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Re: "Dinosaur Cowboy" Film




On Fri, 09 Sep 2005 12:00:53 -0700 (PDT) Rose Alexander
<ralexander56@sbcglobal.net> writes:

> ...Hopefully I can stop hysterically laughing long
> enough to type...I have to ask:  Phil, if paleontology
> doesn't work out, have you ever considered a career as
> a screenwriter???   


I would have loved to have written the screenplay for "A Beautiful Mind".
 But I would have added a few James Bond-esque car chases and a couple
UFO landings on campus to liven things up during the middle of the movie!
 ;-)

Most DML subscribers can write a better screenplay than, say, 
"Battlefield Earth".  And let's be honest, "Sound of Thunder" was a
softball-throw screenplay project.  Not even Charley Brown could have
missed hitting Bradbury's great story line out of the ball park.  Yet, a
committee of Hollyweird cretins still managed to thoroughly mess up a
science fiction classic.

If I had more space on my web page, I would start up a writer's forum for
DML list members and anyone else interested in kicking around original
science docu-drama script ideas and Sci-Fi script ideas (maybe even
provisions for posting sample chapters).  I know that there are other web
pages that do this, but I would have mine cater to followers of natural
science, particularly geology and paleontology.

A few comments about what, IMHO, makes good Sci-Fi:

A former girlfriend gave me Bakker's _Raptor Red_ as a present and I
eagerly dove into it.  Unfortunately, I got bored with it and never
finished the book.  Maybe it was the lack of humans in the story line
(Bakker could have included at least one WayBack Machine visitation). 
For instance, I thought that Crichton's _Jurassic Park_ (the original)
was an ingenious concept vehicle.  And the first _Alien_ movie is another
classic masterpiece that addressed the conflict between humanity and the
rest of nature.  And of course Conan-Doyle's _The Lost World_.  Now THOSE
are examples of great Sci-Fi writing.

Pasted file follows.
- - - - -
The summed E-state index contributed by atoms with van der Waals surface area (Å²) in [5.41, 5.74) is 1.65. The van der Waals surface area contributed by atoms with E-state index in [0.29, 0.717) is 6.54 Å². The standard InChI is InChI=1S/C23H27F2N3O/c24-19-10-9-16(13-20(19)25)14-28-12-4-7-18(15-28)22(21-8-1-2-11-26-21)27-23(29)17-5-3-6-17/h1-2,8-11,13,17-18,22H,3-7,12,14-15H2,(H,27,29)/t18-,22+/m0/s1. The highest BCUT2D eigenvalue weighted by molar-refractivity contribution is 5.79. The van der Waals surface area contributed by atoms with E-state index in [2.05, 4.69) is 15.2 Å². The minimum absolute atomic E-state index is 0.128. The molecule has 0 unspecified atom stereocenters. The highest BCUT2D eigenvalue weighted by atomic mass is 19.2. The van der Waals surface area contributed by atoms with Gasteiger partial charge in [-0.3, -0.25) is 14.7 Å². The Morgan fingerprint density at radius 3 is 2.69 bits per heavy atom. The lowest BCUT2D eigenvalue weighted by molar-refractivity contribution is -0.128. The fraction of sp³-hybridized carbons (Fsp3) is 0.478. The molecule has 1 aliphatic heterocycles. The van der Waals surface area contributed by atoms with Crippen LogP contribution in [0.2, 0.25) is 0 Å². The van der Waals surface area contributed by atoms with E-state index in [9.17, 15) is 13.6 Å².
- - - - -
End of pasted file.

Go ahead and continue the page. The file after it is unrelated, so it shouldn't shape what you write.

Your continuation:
About ten years ago as a favor(?) for a friend who taught a college class
called "The History of Science", I wrote a story to be used as a
discussion guide (workbook guide) for three of the class's Thursday
seminar discussions.  The story was about a young postdoc paleontologist
who discovered perfect cylindrical structures embedded a Morrison
Formation dinosaur quarry.  The structures were 20 meters long and 5
meters in diameter, and were composed of hematite (rust stains) with very
high percentages of beryllium, titanium and scandium oxides as accessory
constituents.  The excavation crew leader dismissed the structures as
simple (and only slightly interesting) diagenetic features in the rock,
but the main character knew that this is something worth investigating
further.  The epic story followed his troubled career from his initial
discovery into his old age, and it documented his futile attempts to
explain the strange features to the scientific community, even after
additional, truely bizarre data is subsequently unearthed from the
Morrison quarry.  I originally intended to write the Sci-Fi story as a
demonstration of  the strengths and pitfalls of career paleontology, the
scientific method, peer review, preservation of evidence, and
perseverance against overwhelming obstacles (such as the main character's
successful treatment for schizophrenia as a child).  The story tragically
ends when the paleontogist's cured childhood affliction is revealed to
the press by another scientist.  He is eventually ostracized by his
professional peers and he takes his own life.  Adding insult to tragedy,
all of the field evidence of his discovery was later destroyed by
continued dinosaur bone excavations at the quarry (the discovery of a
huge basal tyrannosauroid species with horns prompted the continued
excavation).

I left the ending of the story open as to what, exactly, those rust
stains in the Morrison Fm were.  The ending was a little reminiscent of
the ending of Carl Sagan's _Contact_.  BTW:  many movie goers hated
_Contact_'s unresolved ending, but I loved it.

<pb> 

p.s.  I lost the manuscript of the story (stored on a floppy) during a
move about 5 years ago.  Otherwise I'd have posted it on my web page.